Review: Village learns about democracy in ‘The Monk and the Gun’

This image released by Roadside Attractions shows Harry Einhorn, from left, Tandin Sonam and Tandin Wangchuk in a scene from "The Monk and the Gun." (Roadside Attractions via AP)
This image released by Roadside Attractions shows Harry Einhorn, from left, Tandin Sonam and Tandin Wangchuk in a scene from "The Monk and the Gun." (Roadside Attractions via AP)

"Why are you teaching us to be so rude?" the elderly village woman asks a Bhutanese election official in "The Monk and the Gun."

It's a question both poignant and biting, because the "teaching" this woman is resisting is something much of the outside world considers a basic human right: the right to vote.

For a piercing refresher lesson on democracy, one wouldn't necessarily think of rural Bhutan as the first place to look. For one thing, democratic elections only came to the tiny, long-isolated Himalayan kingdom in April 2007, when the country held its first mock vote, leading to the real thing late that year and then the first constitution in 2008.

Writer-director Pawo Choyning Dorji, whose debut feature, "Lunana: A Yak in the Classroom," went all the way to an Oscar nomination, centers his delightful, moving and clever new satire on a moment in 2006 when officials first fan out into the countryside to introduce this concept called "election." TV and internet access are less than a decade old.

It does not go smoothly. "Is that a new pig disease?" asks one villager. Others arrive to register, only to discover they need to know their birthdate. Some do not. They're told they need to leave and go find out. But really, many don't see the point. They have a king. They like him. Why go to all this trouble?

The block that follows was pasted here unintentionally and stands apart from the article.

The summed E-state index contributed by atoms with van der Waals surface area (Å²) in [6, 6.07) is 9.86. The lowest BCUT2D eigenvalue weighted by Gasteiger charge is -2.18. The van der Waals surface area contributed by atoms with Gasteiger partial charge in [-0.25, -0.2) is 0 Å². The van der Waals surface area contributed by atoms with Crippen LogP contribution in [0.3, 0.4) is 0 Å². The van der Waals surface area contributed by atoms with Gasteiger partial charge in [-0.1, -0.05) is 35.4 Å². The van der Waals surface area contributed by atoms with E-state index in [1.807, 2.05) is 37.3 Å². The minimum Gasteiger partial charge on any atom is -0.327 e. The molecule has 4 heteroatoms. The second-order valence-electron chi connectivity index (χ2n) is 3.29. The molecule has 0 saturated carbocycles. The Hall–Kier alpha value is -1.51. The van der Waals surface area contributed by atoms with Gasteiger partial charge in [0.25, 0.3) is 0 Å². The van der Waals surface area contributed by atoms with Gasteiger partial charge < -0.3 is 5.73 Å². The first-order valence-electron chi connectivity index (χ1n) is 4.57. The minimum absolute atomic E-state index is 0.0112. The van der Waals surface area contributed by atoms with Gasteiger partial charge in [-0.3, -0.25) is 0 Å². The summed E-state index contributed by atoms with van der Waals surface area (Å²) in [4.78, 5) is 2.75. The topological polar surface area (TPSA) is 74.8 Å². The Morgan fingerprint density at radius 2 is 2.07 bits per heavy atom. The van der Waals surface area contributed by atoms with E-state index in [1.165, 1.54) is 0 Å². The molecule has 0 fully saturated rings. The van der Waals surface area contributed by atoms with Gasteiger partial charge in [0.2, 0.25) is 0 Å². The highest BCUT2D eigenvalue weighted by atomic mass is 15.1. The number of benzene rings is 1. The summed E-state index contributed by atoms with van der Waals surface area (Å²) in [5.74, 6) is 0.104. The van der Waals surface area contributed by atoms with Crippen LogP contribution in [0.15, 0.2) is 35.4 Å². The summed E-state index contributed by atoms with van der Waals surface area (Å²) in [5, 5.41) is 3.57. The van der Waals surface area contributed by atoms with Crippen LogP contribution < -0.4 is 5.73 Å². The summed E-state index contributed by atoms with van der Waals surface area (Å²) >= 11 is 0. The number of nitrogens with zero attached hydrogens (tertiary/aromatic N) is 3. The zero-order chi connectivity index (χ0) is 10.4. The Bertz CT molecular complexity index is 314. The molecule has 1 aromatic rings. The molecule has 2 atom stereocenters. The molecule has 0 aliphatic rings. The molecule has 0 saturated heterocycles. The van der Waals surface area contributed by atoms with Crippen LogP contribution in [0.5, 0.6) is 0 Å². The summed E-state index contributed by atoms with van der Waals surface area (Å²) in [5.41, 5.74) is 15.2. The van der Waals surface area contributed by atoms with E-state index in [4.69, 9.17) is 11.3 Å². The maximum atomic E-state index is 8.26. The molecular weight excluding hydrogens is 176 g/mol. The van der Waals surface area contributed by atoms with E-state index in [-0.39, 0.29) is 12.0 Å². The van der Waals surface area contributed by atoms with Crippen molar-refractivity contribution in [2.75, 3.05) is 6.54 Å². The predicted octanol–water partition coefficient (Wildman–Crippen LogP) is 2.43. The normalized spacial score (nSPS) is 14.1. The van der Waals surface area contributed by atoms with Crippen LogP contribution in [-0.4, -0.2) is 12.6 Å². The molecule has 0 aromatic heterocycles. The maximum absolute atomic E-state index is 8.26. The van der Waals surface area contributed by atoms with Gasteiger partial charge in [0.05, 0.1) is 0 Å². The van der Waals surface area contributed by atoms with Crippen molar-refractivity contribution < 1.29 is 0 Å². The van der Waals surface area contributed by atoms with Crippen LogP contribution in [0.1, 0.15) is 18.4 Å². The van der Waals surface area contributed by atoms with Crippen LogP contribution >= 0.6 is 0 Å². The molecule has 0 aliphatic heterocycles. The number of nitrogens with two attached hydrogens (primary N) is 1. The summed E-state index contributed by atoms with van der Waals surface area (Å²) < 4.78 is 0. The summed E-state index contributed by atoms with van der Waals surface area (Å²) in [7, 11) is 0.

But "The Monk and the Gun," as you may have surmised, is not just about democracy. It's also about guns, and their role in society, a particularly fertile theme for Dorji's brand of wry satire and pointed comparisons.

The casting of the film is fascinating in itself. Most of the cast (including Harry Einhorn, an academic) are making acting debuts here. One, Tandin Wangchuk as Tashi, is a Bhutanese alt-rock star. The villagers in Ura are mostly actual villagers of Ura. The lama is indeed the actual (and only) village lama, Kelsang Choejay.

The director has said he simply hopes his home country -- population about 790,000, known for its beauty and its official imperative of Gross National Happiness-- has something to teach the rest of the world. "It's not who we are," that elderly woman says about the rudeness. It's clear Dorji is hoping we'll be looking at her, then ourselves, and wondering just who we are and want to be.

"The Monk and the Gun," a Roadside Attractions release, has been rated PG-13 by the Motion Picture Association "for some nude sculptures and smoking." Running time: 112 minutes. Three and a half stars out of four.

photo This image released by Roadside Attractions shows a scene from "The Monk and the Gun." (Roadside Attractions via AP)